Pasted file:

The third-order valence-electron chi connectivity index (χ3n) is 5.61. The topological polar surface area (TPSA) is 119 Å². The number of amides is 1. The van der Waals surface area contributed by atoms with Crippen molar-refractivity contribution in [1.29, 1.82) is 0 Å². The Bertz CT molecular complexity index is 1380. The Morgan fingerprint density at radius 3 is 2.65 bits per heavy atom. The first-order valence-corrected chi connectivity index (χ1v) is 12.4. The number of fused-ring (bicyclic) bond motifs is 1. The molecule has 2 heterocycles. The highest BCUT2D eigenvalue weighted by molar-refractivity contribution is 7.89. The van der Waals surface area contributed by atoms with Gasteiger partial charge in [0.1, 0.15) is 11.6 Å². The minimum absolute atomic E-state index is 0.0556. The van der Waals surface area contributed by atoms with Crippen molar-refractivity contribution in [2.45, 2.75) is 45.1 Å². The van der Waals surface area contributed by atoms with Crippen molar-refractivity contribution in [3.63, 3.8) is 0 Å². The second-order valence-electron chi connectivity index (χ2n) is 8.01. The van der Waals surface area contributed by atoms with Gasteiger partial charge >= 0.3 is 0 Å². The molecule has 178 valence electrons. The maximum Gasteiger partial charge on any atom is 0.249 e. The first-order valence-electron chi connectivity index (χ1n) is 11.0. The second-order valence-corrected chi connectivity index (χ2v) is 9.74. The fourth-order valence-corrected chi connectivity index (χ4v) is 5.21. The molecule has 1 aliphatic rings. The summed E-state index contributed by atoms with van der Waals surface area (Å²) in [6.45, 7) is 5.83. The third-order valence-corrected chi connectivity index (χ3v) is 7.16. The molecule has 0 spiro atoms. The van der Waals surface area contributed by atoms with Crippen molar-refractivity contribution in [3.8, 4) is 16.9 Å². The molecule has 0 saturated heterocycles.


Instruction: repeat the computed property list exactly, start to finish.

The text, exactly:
The third-order valence-electron chi connectivity index (χ3n) is 5.61. The topological polar surface area (TPSA) is 119 Å². The number of amides is 1. The van der Waals surface area contributed by atoms with Crippen molar-refractivity contribution in [1.29, 1.82) is 0 Å². The Bertz CT molecular complexity index is 1380. The Morgan fingerprint density at radius 3 is 2.65 bits per heavy atom. The first-order valence-corrected chi connectivity index (χ1v) is 12.4. The number of fused-ring (bicyclic) bond motifs is 1. The molecule has 2 heterocycles. The highest BCUT2D eigenvalue weighted by molar-refractivity contribution is 7.89. The van der Waals surface area contributed by atoms with Gasteiger partial charge in [0.1, 0.15) is 11.6 Å². The minimum absolute atomic E-state index is 0.0556. The van der Waals surface area contributed by atoms with Crippen molar-refractivity contribution in [2.45, 2.75) is 45.1 Å². The van der Waals surface area contributed by atoms with Crippen molar-refractivity contribution in [3.63, 3.8) is 0 Å². The second-order valence-electron chi connectivity index (χ2n) is 8.01. The van der Waals surface area contributed by atoms with Gasteiger partial charge >= 0.3 is 0 Å². The molecule has 178 valence electrons. The maximum Gasteiger partial charge on any atom is 0.249 e. The first-order valence-electron chi connectivity index (χ1n) is 11.0. The second-order valence-corrected chi connectivity index (χ2v) is 9.74. The fourth-order valence-corrected chi connectivity index (χ4v) is 5.21. The molecule has 1 aliphatic rings. The summed E-state index contributed by atoms with van der Waals surface area (Å²) in [6.45, 7) is 5.83. The third-order valence-corrected chi connectivity index (χ3v) is 7.16. The molecule has 0 spiro atoms. The van der Waals surface area contributed by atoms with Crippen molar-refractivity contribution in [3.8, 4) is 16.9 Å². The molecule has 0 saturated heterocycles.